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What should you look for in an energy plan and retailer?

Most energy contracts differ slightly between retailers, and most of them come as a plan. Some plans may have renewable energy options built in, while others may offer a discount for on-time payment or options to pay at different intervals.

Reading through and comparing each plan’s terms and conditions is the only way to truly understand all the differences. There are some basic points, however, to look out for when choosing a contract:

  • Does the contract offer a fixed rate and period? When comparing energy plans, you’ll notice some providers offer fixed supply terms and even set rates for a period of time. This fixed rate can be a good thing if energy prices are rising in the market. However, you’re locked into your contract and will likely need to pay a termination fee if you wish to switch to a cheaper deal.
  • Are you receiving a ‘market retail plan’ or a ‘standard retail plan’? Prices for market retail plans are set by the provider and can change at any time, even if you’ve just signed up to your plan. Providers must, however, tell you about this change no later than your next bill – your provider doesn’t have to tell you before they change the price. As the provider sets the prices for market retail plans, customers can receive discounts on their bill.
    Standard retail plans (or standing offers) feature prices that are typically set by the government (depending on where you live) and are usually higher than market retail plans. Providers cannot change their prices more than once every six months. Standard retail plans don’t offer customers discounts like those in market retail plans. However, providers must warn you about price increases.
  • What is the retailer’s customer service like? An energy provider’s customer service can be a deciding factor when choosing your retailer. In particular, be sure to consider how the provider handles service requests. Usually, you can complete service requests over the phone, but there is a growing number of businesses who offer online services for more efficient customer experience.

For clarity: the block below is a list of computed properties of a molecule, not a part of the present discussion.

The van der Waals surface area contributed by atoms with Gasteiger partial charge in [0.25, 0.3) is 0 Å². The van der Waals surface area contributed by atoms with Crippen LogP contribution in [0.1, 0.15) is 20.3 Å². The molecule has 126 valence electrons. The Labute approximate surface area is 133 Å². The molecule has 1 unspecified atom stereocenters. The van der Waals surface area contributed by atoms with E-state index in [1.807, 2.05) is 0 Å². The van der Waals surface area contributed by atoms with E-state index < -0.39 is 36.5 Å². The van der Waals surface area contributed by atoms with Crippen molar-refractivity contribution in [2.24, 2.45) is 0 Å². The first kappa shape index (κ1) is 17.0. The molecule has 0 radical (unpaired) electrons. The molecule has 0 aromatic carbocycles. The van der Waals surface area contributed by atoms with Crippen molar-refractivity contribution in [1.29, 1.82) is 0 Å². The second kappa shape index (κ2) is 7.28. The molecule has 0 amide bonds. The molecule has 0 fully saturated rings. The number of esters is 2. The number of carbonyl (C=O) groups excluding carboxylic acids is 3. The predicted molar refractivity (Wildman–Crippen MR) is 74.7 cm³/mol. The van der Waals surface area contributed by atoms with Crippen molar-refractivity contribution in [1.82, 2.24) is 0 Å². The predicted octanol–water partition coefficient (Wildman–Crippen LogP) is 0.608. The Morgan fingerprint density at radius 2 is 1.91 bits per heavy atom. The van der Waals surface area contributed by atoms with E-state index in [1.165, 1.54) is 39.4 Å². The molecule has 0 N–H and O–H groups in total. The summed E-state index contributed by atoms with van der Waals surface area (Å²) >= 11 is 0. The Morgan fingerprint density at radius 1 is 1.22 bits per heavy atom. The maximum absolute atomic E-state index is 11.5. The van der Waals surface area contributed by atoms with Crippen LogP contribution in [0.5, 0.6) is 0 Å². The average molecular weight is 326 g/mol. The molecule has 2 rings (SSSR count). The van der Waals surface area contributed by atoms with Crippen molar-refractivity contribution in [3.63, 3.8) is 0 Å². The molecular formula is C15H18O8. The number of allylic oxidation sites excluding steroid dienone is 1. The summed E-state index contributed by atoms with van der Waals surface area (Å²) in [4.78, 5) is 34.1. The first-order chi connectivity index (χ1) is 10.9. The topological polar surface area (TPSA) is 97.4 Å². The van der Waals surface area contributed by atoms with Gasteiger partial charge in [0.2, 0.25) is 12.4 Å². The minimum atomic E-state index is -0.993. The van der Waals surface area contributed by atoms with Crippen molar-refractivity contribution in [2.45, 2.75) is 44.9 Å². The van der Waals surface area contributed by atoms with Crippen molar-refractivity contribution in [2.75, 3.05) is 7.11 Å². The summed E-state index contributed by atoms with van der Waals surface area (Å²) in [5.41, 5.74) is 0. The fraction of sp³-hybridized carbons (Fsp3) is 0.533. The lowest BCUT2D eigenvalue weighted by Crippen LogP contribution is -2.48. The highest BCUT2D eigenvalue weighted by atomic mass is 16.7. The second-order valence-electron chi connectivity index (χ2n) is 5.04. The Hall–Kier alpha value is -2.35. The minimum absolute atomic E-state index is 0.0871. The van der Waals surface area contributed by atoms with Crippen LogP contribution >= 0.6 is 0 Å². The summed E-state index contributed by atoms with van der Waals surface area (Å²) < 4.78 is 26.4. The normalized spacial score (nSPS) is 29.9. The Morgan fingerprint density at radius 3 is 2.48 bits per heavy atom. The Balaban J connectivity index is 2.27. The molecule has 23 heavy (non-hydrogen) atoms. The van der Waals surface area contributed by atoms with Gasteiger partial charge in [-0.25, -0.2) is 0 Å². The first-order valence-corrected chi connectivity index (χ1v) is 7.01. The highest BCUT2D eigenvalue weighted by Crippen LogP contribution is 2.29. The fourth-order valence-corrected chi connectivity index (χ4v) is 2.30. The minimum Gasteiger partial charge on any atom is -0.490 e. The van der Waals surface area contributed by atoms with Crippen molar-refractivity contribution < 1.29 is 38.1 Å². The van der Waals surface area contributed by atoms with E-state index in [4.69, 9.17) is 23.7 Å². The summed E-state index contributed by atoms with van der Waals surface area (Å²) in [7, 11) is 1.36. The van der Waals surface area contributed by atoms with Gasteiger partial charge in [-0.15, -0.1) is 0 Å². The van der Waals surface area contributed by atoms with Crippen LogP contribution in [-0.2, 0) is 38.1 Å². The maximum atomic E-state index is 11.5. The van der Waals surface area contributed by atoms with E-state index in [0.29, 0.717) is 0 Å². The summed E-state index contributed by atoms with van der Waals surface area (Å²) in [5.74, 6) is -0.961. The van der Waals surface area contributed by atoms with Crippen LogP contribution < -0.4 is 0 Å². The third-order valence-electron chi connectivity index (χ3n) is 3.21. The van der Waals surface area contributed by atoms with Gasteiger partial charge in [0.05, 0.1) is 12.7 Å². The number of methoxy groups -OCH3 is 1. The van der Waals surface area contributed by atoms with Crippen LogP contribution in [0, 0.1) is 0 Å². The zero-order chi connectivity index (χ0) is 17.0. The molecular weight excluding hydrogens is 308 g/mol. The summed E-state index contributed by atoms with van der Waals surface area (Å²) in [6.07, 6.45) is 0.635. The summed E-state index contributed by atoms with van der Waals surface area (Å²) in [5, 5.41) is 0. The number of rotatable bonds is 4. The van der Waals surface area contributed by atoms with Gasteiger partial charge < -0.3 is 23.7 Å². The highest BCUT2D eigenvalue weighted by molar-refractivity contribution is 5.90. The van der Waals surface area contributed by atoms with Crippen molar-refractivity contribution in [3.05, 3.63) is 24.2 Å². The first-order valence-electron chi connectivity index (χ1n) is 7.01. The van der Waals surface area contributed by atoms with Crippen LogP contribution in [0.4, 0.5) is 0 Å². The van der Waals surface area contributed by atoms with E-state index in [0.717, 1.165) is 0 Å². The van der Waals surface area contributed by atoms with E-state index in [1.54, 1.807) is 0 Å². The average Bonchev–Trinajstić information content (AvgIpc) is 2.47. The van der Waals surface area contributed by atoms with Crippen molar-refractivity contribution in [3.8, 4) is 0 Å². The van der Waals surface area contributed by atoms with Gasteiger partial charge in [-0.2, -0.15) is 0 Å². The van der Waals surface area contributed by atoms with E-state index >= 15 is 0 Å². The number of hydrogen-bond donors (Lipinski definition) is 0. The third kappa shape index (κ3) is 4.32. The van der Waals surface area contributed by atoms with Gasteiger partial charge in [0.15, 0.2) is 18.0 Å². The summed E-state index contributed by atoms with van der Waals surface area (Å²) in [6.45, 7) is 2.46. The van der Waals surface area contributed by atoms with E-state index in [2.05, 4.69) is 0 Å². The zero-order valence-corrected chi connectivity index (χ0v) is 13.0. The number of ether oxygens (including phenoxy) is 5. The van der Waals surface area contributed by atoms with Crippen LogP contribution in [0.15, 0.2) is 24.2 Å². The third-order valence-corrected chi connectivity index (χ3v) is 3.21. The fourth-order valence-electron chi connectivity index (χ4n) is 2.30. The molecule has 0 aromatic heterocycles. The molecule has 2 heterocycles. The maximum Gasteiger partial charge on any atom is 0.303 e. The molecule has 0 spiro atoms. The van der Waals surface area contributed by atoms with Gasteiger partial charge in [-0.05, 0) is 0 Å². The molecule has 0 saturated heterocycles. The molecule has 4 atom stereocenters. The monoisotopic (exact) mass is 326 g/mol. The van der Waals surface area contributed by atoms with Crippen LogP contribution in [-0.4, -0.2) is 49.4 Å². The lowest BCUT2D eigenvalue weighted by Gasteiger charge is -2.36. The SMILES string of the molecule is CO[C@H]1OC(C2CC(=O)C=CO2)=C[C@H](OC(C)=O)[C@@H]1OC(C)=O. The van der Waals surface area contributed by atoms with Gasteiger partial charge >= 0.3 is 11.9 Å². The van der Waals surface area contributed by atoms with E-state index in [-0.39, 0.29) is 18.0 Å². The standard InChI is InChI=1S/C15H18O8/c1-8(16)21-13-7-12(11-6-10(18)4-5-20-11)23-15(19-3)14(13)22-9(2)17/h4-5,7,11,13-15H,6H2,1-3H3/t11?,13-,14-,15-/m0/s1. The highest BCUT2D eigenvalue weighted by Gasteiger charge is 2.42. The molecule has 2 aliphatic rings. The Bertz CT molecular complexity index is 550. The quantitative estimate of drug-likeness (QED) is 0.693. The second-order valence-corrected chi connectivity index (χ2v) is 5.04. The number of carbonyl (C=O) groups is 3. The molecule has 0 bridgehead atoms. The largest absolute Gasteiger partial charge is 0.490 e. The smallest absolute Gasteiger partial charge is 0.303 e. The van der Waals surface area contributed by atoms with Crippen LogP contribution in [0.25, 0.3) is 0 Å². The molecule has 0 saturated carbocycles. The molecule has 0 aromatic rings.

• Does the provider offer any concessions on their energy plans? Seniors and those who hold government health care cards may be eligible for rebates and concessions. Keep an eye out for these concession as you compare energy plans.

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How long will it take to switch energy providers?

As a general rule of thumb, it can take up to three months to switch energy providers. Why does it take so long? Well, distributors only read your electricity meter every three months, so this timeframe is necessary for your new retailer to get an accurate reading before they start billing you.

It’s sometimes possible to switch providers immediately. To do this, you’ll need to apply for a special meter reading on a specific date approved by your retailer. Be aware, however, that additional fees may apply if you decide to go this route – check with your new provider for more details.

Many electricity retailers across Australia now allow their customers to change energy providers through online portals. These online portals eliminate a lot of the time-consuming paperwork and applications that you previously needed to navigate by mail/telephone.

Please note that you will not be impacted when you switch energy providers (i.e. you will still receive an energy supply). You’ll also receive a final bill from your previous retailer for the period prior to the new retailer taking over.